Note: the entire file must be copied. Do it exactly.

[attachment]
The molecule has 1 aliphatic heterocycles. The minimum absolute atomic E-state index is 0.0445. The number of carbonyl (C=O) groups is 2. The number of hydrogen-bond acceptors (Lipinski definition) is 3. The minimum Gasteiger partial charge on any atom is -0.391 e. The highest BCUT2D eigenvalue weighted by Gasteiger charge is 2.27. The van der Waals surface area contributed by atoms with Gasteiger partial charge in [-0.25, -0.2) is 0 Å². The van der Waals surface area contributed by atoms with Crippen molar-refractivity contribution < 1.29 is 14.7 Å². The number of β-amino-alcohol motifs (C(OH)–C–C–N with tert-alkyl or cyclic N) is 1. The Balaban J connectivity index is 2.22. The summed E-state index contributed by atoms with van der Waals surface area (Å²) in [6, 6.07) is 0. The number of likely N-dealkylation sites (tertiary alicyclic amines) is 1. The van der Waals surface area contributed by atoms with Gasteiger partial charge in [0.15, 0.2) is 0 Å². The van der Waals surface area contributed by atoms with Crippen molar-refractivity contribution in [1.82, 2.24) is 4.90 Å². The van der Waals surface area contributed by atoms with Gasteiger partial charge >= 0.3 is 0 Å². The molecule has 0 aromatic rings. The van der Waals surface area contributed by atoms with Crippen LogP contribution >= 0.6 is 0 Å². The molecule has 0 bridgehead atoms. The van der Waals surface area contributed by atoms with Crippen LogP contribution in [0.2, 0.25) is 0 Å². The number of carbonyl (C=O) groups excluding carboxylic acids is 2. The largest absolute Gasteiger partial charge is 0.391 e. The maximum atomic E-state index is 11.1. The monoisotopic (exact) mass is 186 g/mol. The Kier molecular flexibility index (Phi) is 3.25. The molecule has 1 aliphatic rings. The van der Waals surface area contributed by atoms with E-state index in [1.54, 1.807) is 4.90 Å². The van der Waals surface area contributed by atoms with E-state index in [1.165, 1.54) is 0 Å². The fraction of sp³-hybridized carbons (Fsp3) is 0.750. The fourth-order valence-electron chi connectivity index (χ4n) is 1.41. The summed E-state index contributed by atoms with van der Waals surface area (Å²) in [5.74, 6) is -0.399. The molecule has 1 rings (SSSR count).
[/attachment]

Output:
The molecule has 1 aliphatic heterocycles. The minimum absolute atomic E-state index is 0.0445. The number of carbonyl (C=O) groups is 2. The number of hydrogen-bond acceptors (Lipinski definition) is 3. The minimum Gasteiger partial charge on any atom is -0.391 e. The highest BCUT2D eigenvalue weighted by Gasteiger charge is 2.27. The van der Waals surface area contributed by atoms with Gasteiger partial charge in [-0.25, -0.2) is 0 Å². The van der Waals surface area contributed by atoms with Crippen molar-refractivity contribution < 1.29 is 14.7 Å². The number of β-amino-alcohol motifs (C(OH)–C–C–N with tert-alkyl or cyclic N) is 1. The Balaban J connectivity index is 2.22. The summed E-state index contributed by atoms with van der Waals surface area (Å²) in [6, 6.07) is 0. The number of likely N-dealkylation sites (tertiary alicyclic amines) is 1. The van der Waals surface area contributed by atoms with Gasteiger partial charge in [0.15, 0.2) is 0 Å². The van der Waals surface area contributed by atoms with Crippen molar-refractivity contribution in [1.82, 2.24) is 4.90 Å². The van der Waals surface area contributed by atoms with Gasteiger partial charge >= 0.3 is 0 Å². The molecule has 0 aromatic rings. The van der Waals surface area contributed by atoms with Crippen LogP contribution >= 0.6 is 0 Å². The molecule has 0 bridgehead atoms. The van der Waals surface area contributed by atoms with Crippen LogP contribution in [0.2, 0.25) is 0 Å². The number of carbonyl (C=O) groups excluding carboxylic acids is 2. The largest absolute Gasteiger partial charge is 0.391 e. The maximum atomic E-state index is 11.1. The monoisotopic (exact) mass is 186 g/mol. The Kier molecular flexibility index (Phi) is 3.25. The molecule has 1 aliphatic rings. The van der Waals surface area contributed by atoms with E-state index in [1.54, 1.807) is 4.90 Å². The van der Waals surface area contributed by atoms with E-state index in [1.165, 1.54) is 0 Å². The fraction of sp³-hybridized carbons (Fsp3) is 0.750. The fourth-order valence-electron chi connectivity index (χ4n) is 1.41. The summed E-state index contributed by atoms with van der Waals surface area (Å²) in [5.74, 6) is -0.399. The molecule has 1 rings (SSSR count).